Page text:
Once you have your data and have summarized it, you want to integrate it with the information you gathered through interviews and/or checklists and the record review to develop hypotheses about the behavior. Look for common themes among the types of information. Then we want to look at what functions the behaviors appear to serve. In order to do that, we have to have a good understanding of the types of functions challenging behavior.
I talked HERE about how challenging behavior serves a function for individuals. The reason for a functional behavior assessment is to determine what that function is. When we know the function of the behavior, we get to the root of the problem and we can pull it up by the roots. We have good research evidence from the last 30 years that communication and challenging behavior are closely linked and that many times the behavior serves a communicative function. What that means is that the challenging behavior is working for the individual to get what he/she needs but either isn’t getting adequately or consistently with more appropriate means, typically communication. In some cases this is because of a skill deficit–the individual doesn’t have the skill to gain the reinforcer with more appropriate methods (often communication). It can also be that the person has the appropriate skill but it isn’t working for him/her consistently. It might mean that the student’s needs are more significant than the setting allows or that the challenging behavior (e.g., hitting the teacher) is getting what the person needs more quickly, easily and/or more consistently than the appropriate behavior (e.g., asking for something).
- When Bill steals Sally’s books, Sally screams and yells for the teacher who comes over and reprimands Bill and makes him give them back.
- When Darnel hits the teacher when she is talking to the principal in the doorway and she turns around and tells him to stop.
The type of attention is not as relevant as understanding what the common reaction is to the behavior.
- A teenager wants to go to the mall and Mom says “no,” you might see challenging behavior like sulking and refusal to do chores until SOMETIMES the mom lets him go to the mall to get him out of the house.
- I’m standing in the kitchen and start to scream. Mom gets stuff out of the cupboard and starts offering them to me. When she gives me a cookie, I stop screaming.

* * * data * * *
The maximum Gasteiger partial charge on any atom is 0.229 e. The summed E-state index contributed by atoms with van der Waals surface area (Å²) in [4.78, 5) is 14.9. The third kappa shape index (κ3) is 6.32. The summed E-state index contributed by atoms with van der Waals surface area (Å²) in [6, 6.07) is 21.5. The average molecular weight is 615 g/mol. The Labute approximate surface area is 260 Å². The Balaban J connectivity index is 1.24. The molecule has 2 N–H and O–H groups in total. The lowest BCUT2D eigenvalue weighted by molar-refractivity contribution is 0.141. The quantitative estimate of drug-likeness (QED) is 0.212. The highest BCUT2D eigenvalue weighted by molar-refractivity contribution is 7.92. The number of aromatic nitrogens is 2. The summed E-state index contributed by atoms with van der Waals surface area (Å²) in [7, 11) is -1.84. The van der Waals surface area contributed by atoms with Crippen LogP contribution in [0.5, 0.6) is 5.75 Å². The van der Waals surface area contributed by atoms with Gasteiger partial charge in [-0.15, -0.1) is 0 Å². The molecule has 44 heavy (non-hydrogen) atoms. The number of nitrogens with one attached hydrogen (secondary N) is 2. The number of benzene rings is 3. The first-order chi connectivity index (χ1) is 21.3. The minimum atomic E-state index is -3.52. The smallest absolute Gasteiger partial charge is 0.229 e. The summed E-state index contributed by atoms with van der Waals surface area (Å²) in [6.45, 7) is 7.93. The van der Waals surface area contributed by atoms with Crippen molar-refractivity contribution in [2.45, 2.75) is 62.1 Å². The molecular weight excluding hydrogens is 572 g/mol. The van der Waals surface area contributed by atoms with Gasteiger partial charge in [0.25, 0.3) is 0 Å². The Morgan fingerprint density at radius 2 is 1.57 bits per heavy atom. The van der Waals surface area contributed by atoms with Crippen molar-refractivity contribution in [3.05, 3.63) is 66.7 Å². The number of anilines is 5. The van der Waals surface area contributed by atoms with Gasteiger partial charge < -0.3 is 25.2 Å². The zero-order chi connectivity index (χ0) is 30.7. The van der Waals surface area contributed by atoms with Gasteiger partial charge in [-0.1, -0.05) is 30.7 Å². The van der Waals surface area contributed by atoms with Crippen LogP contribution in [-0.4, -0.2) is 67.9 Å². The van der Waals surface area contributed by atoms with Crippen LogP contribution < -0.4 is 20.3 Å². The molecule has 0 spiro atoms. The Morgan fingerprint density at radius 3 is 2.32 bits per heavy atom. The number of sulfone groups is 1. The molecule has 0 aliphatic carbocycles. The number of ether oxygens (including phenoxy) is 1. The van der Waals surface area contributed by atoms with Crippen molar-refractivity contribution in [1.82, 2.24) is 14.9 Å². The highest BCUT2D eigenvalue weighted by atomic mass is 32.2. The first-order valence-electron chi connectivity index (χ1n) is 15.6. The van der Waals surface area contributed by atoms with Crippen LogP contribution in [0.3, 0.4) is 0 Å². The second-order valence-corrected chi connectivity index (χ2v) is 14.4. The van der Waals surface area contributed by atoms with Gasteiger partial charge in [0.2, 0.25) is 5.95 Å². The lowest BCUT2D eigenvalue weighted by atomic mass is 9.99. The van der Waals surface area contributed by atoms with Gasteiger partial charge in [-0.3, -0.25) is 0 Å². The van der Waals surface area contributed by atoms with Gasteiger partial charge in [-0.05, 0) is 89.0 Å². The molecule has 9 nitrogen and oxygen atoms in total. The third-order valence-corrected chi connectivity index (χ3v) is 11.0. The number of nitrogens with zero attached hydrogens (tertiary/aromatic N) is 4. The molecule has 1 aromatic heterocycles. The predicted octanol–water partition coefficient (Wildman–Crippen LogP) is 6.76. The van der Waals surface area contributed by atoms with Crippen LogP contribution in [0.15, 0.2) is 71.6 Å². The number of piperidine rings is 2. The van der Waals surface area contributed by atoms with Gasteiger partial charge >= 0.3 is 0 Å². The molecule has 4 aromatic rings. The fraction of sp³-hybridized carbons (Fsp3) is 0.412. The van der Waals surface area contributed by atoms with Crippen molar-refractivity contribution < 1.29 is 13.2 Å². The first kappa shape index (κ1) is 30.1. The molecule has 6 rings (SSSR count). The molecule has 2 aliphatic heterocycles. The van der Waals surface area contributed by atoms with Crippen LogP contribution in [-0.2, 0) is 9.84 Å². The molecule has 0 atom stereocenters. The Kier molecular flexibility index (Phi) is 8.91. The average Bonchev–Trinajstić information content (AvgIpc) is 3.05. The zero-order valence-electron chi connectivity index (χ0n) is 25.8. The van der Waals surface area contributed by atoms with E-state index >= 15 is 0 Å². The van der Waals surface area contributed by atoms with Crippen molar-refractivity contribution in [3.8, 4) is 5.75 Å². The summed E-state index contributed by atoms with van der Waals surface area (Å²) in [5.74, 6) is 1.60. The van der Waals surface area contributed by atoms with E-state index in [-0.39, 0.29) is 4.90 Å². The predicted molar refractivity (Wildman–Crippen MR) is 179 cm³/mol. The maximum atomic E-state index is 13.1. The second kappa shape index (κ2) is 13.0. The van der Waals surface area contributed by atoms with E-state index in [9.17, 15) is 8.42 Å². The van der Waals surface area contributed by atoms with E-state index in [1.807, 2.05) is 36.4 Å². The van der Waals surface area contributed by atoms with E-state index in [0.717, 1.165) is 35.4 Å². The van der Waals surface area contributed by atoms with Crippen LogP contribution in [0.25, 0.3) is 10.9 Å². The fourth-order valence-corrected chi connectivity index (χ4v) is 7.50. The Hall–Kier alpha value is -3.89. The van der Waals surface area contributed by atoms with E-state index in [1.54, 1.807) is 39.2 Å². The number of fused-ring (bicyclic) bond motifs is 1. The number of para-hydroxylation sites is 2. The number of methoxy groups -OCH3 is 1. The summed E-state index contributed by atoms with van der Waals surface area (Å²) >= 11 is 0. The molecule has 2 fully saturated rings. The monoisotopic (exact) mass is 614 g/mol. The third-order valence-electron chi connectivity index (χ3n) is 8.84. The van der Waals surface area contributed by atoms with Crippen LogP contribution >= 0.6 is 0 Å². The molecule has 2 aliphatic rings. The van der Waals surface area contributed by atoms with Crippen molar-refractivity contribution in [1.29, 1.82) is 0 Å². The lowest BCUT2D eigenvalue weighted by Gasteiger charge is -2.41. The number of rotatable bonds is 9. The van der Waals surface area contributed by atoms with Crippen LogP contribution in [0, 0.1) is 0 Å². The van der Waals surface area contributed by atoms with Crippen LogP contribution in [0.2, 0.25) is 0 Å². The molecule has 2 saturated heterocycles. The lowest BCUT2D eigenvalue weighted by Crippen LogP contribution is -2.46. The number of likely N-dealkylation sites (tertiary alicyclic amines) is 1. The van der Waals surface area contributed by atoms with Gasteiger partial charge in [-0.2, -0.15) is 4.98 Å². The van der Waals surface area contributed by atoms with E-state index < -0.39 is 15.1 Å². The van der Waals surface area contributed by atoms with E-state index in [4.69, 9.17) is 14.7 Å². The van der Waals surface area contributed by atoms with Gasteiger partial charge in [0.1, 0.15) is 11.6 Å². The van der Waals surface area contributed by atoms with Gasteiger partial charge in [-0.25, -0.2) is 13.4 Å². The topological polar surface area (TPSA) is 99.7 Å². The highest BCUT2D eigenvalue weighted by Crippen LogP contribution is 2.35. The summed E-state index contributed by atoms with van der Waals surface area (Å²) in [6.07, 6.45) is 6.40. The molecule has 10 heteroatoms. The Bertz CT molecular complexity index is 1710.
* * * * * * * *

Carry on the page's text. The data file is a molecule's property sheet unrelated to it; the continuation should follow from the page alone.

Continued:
- Leslie’s music class ends and she falls on the floor and starts to scream. The teacher tries to move her but she gets more upset. The teacher then allows her to stay in the music room for the next class because it calms her.
The consequence of getting the item (or attention or escape) doesn’t have to be consistent–it just has to happen occasionally.
- I buckle my seatbelt in the car because it keeps that nasty buzzer from going off, which I find irritating. In this case, my appropriate behavior is being reinforced by escaping something or avoiding it all together.
- A student falls on the ground and tantrums before morning meeting and the tantrum continues until morning meeting is over. Essentially the student avoided morning meeting.
- Sally is sitting in the general education classroom during music and starts to scream. Her behavior becomes so disruptive that the teacher removes her from the class.
Remember that behaviors can serve to escape from situations that are work-related or other situations such as escaping from situation that might be overstimulating.
- If I have an ear infection, there is some research that indicates that hitting my head may provide temporary relief from my ear pain.
- I start to tap my pencil in difficult situations and it has a calming effect on me.
- Bobby rocks when left alone with nothing to do.
Remember that automatic reinforcement is determined by observing if the behavior happens when there is no one around and no materials or nothing to do, not by ruling out other functions. Just because we can’t find a function, doesn’t mean it’s automatic.